• Hi Chanah,

      Thanks for your feedback and for sharing your own perspectives.

      You may find some of my answers above to the questions that other conference participants have posted to be helpful too. I hope so!

      Good luck with your work and thanks for your interest in stuttering.


  10. Hello Helen and Iain,

    As a SLP graduate student who is interested in fluency, I commend both of you for 50 million voices. As stated by Helen in her bio, ”
    People tend not to talk about stuttering, but we can all play a part in changing that.” Before graduate school, I knew a very little amount of information about stuttering. I’m sure after graduating, I will still only be knowledgeable of a fraction of information. It is important to educate people in the world about stuttering, especially employers. I am so happy that this project is doing so! Like you mentioned above, many people correlate stuttering with low competence. I love that 50 million voices is breaking this stereotype. I think this project is going to succeed in making an impact in the world of work for people who stutter. Thank you for sharing, I will definitely be looking more into 50 million voices in the future!

  11. Hello,

    Thanks for your enthusiastic feedback and for sharing your own perspectives.

    As you say, stuttering is not well understood in many societies and we can all play a part in changing that.

    I hope that the resources and articles that I’ve suggested in my answers above can support you and your students in doing that

    Good luck with your work – and thanks for your interest in stuttering.


  12. Iain and Helen,

    Thank you for sharing. It is unfortunate that there is a bias towards people who stutter and misconceptions about their competence in the workforce. The ‘50 Million Voices’ initiative is inspiring and an incredible way to bring awareness to stuttering. I am excited to hear of your success within the past few months and the impact this has on both the employers and leaders of this initiative. It sounds like you are already changing society’s view of stuttering and showcasing many valuable interpersonal skills of people who stutter. With this being said, do you have any ideas about how to make information about stuttering more accessible to employers in various workplaces?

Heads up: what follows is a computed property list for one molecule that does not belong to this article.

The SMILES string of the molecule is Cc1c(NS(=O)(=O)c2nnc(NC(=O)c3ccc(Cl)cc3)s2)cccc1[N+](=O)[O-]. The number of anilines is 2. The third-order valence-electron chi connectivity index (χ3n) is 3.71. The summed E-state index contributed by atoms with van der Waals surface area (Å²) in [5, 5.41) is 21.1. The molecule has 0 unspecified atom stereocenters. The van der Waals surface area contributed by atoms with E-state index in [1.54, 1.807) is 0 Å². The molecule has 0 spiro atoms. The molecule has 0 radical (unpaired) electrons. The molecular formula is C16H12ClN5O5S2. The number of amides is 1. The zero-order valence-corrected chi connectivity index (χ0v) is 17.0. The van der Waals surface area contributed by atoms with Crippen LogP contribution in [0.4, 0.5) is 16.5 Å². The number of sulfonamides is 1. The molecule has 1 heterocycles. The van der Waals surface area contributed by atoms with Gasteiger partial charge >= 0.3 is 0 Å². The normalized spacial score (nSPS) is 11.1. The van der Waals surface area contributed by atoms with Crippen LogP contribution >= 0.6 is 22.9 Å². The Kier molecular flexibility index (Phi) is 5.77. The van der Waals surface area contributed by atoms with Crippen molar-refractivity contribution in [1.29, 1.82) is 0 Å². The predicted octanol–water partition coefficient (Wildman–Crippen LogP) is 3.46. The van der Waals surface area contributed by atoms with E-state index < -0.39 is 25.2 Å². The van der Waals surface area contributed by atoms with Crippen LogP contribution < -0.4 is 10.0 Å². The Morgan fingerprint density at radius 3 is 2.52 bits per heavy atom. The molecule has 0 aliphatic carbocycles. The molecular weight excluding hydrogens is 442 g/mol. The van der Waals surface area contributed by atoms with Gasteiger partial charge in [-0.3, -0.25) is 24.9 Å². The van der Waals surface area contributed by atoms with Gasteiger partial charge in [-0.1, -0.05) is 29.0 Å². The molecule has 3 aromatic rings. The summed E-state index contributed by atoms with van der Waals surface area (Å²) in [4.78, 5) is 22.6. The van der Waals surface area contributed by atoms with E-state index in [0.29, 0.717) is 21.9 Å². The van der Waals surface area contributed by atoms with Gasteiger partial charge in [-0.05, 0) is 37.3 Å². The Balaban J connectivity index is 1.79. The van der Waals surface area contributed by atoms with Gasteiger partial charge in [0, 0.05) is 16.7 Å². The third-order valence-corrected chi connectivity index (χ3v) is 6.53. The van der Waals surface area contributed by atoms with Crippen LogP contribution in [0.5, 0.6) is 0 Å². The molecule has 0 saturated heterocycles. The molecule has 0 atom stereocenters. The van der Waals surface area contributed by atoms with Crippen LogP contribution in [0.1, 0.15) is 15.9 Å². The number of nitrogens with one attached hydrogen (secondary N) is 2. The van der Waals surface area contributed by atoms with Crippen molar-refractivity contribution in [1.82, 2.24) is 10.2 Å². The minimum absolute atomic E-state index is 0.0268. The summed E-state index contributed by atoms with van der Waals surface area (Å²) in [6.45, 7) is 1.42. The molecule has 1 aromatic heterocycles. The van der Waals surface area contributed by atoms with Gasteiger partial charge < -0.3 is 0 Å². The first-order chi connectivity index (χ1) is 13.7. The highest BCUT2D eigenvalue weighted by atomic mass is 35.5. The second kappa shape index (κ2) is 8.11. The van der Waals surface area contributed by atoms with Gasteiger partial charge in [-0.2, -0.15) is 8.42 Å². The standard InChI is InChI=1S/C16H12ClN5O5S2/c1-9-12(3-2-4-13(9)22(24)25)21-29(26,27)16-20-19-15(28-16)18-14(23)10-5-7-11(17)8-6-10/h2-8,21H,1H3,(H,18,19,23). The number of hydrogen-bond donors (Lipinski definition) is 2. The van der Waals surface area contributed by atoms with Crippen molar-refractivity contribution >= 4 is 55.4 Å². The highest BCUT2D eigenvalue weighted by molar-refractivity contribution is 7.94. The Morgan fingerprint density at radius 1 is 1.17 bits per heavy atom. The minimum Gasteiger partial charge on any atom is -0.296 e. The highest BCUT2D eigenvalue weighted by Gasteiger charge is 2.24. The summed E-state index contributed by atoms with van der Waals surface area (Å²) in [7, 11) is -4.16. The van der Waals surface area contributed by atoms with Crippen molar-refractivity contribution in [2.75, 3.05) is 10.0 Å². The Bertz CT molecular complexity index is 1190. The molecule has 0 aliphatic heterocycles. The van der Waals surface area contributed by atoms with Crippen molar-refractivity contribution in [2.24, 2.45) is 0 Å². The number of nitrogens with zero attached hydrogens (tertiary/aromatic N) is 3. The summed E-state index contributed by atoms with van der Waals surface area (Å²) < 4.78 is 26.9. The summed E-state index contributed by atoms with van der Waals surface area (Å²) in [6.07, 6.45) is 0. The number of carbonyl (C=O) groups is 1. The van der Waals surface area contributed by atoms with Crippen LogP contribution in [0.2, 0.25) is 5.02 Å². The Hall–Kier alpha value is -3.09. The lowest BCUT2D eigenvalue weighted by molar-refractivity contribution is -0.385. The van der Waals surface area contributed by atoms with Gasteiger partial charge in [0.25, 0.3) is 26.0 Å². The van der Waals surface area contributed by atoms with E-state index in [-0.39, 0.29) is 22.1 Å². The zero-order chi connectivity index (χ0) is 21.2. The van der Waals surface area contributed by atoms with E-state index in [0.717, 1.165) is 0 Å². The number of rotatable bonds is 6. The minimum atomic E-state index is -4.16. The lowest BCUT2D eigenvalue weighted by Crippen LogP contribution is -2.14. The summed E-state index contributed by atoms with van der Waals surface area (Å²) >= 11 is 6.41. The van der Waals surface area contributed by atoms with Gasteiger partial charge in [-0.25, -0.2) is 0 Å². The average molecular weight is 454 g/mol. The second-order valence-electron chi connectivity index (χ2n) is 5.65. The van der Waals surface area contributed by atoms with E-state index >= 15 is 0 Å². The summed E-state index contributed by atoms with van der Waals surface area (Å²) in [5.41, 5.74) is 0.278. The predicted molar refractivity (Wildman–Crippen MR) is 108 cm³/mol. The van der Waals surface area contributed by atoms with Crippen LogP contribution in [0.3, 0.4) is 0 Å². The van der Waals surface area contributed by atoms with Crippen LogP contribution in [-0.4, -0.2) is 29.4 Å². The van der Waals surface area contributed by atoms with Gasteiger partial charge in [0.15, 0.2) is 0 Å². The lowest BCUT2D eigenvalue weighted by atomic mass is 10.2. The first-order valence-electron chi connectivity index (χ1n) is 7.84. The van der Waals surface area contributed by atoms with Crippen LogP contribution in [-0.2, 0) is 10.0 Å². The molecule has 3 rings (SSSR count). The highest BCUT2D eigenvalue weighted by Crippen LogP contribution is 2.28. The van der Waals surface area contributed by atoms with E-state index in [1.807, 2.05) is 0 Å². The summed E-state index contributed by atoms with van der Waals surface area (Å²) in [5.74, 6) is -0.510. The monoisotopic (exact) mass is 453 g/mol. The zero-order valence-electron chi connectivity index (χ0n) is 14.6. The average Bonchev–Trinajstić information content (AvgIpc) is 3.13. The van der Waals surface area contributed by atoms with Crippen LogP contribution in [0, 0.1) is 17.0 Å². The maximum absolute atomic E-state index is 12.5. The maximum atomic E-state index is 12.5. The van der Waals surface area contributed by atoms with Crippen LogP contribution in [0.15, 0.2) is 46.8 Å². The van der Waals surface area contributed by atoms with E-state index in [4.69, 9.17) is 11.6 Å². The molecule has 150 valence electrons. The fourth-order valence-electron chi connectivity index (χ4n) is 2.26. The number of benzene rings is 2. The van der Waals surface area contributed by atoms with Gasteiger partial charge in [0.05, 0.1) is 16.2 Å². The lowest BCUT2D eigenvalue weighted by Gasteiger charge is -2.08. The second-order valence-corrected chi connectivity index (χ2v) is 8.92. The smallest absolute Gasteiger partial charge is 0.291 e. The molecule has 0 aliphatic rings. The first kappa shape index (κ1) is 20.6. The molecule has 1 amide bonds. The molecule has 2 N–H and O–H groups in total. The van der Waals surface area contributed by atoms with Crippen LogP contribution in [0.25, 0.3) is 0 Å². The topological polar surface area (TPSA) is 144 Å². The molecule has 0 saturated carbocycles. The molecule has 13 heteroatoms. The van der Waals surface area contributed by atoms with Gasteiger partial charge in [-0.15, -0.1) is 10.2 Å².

Like many people in the above comments, I am also a speech-language pathology graduate student and love learning of ways that I can advocate for my future clients and bring awareness to speech and language disorders. I am hopeful that initiatives like ‘50 Million Voices’ will provide support and encouragement to people who stutter, especially in the workforce. Thank you again for sharing your passions and knowledge through this paper. I am excited to follow along with “50 Million Voices’ on social media.

    Best wishes,

  13. Thank you, Madison, for your response and supportive comments.

    As I see it, to make information about stuttering more accessible to employers requires open-ness on the part of people who stutter to talk about it (and support to do so can make a huge difference I think). And of course, it requires open-ness from whoever they talk to to hear what they have to say.

    In my opinion, the majority of the 99% of adults who don’t stutter have little idea of what stuttering really is. If they are anything like me a few years ago before I got involved, I’d have assumed that a stutter was something a listener would always hear. I certainly didn’t know anything about hiding/avoiding speaking or specific situations, or swapping words on a regular basis for ones that might be easier to say. So I was entirely unaware of the internal struggles, concerns and fears attached to that, or how people like me could even be complicit in perpetuating that without knowing it.

    So, in short, people who stutter and people who don’t need to have a lot more conversations!

    You might want to look at Iain’s paper “Millions of Courageous Conversations” in the “Stories and Experiences” section of this website if you haven’t done so already and the responses to it.

    To support those conversations some countries, including the UK, have run successful workshops, talks/discussions for/with employers and people who stutter.

    Mentors/allies and speech therapists can encourage people to feel they can take those steps to being more open and talking about stuttering. Obviously some (larger) employers have explicit Diversity & Inclusion policies in place and others don’t and the context in different employers makes a difference as to whether an individual feels it is “safe” or “too risky” to be open.

    Finally , just to point you to a couple of web-based resources. In the UK:

    and in the US:

    I can think of one specific example, where somebody in the UK used the printed resource I mention in my response to Mackenzie above with their employer (a university) and from there was able to set up a staff network of people who stutter.

    Thanks again – hope this is helpful to you, and all the best with your studies,